Unlike Eugen Trica, who was so incensed by events during a recent CSM Politehnica Iasi fixture he marched out of the stadium, Chris Wilder stayed until the bitter end of last weekend’s Championship defeat to Millwall.
But, like his Romanian counterpart, the Sheffield United manager was determined to make a point during what proved to be a brutally frank post match media conference.
Even so, despite clearly being enraged by his team’s performance at The Den, I wonder if Wilder was also making a theatrical as well as footballing gesture. It has been a long time since United’s players were subjected to a good old fashioned rollicking which underlines how effective they have been of late. Using phrases such as “Not what we’re about” and “very nearly unacceptable” seems a shade harsh given, at the beginning of the season, few people expected them to be troubling, let alone challenging, the automatic promotion places. The fact is, however, they are. Maybe Wilder’s condemnation of what he witnessed in London, the decision to absolutely flail his team rather than gently remind them of their responsibilities or cajole, was as much a reminder to the powers-that-be about what is now at stake as an attempt to provoke a response when Bristol City visit Bramall Lane tonight. If not, then given the fact they have spent most of the past 19 months being celebrated, it will not do the squad any harm to be chastised.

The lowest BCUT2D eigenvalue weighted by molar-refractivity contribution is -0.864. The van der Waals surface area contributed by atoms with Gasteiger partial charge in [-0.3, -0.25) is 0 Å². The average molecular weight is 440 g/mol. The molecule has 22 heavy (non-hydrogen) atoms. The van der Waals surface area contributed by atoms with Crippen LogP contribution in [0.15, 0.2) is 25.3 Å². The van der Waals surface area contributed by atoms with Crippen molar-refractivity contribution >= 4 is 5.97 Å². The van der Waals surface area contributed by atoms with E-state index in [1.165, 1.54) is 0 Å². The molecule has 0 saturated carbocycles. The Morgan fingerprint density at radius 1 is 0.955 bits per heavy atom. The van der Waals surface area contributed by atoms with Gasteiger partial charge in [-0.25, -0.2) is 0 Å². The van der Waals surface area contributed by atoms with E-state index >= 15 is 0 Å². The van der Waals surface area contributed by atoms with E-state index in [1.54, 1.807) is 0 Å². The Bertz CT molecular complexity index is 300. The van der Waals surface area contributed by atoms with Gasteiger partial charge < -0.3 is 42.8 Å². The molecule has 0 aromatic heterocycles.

What must be remembered, though, is that United, despite their recent chequered form, are still performing well in a division where one club recently awarded a defender a contract worth £50,000 a week. It is a situation far preferable to the one many envisaged when the season kicked-off in August but still presents problems.
Social media is a notoriously poor barometer of public opinion but if my timelines and feeds are anything to go by, two scapegoats for United’s run of three games without a win are beginning to emerge. Both, perhaps inevitably, are on loan and neither, although culpable for a couple of mistakes of late, are particularly responsible for this hiccup in results.
Wilder, having mounted a passionate defence of John Lundstram’s credentials before the trip to the capital, will be keen to ensure the unequivocal backing his side have enjoyed since the start of last term’s League One title-winning campaign continues moving forward.
United’s directors are already facing calls to “show some ambition” when the transfer window reopens. They should, while resisting the temptation to try and compete, even if it were possible, with teams who have been established at this level for years. Having sanctioned new deals for the likes of David Brooks and John Fleck, making million pound signings now would risk wrecking their plan to become a self-sustainable’ish business and, given the wages such acquisitions demands, potentially damage the dressing room harmony United’s coaching staff have worked so hard to create. A hunger for success, tempered by sensible financial planning, is key both on the pitch and in the boardroom.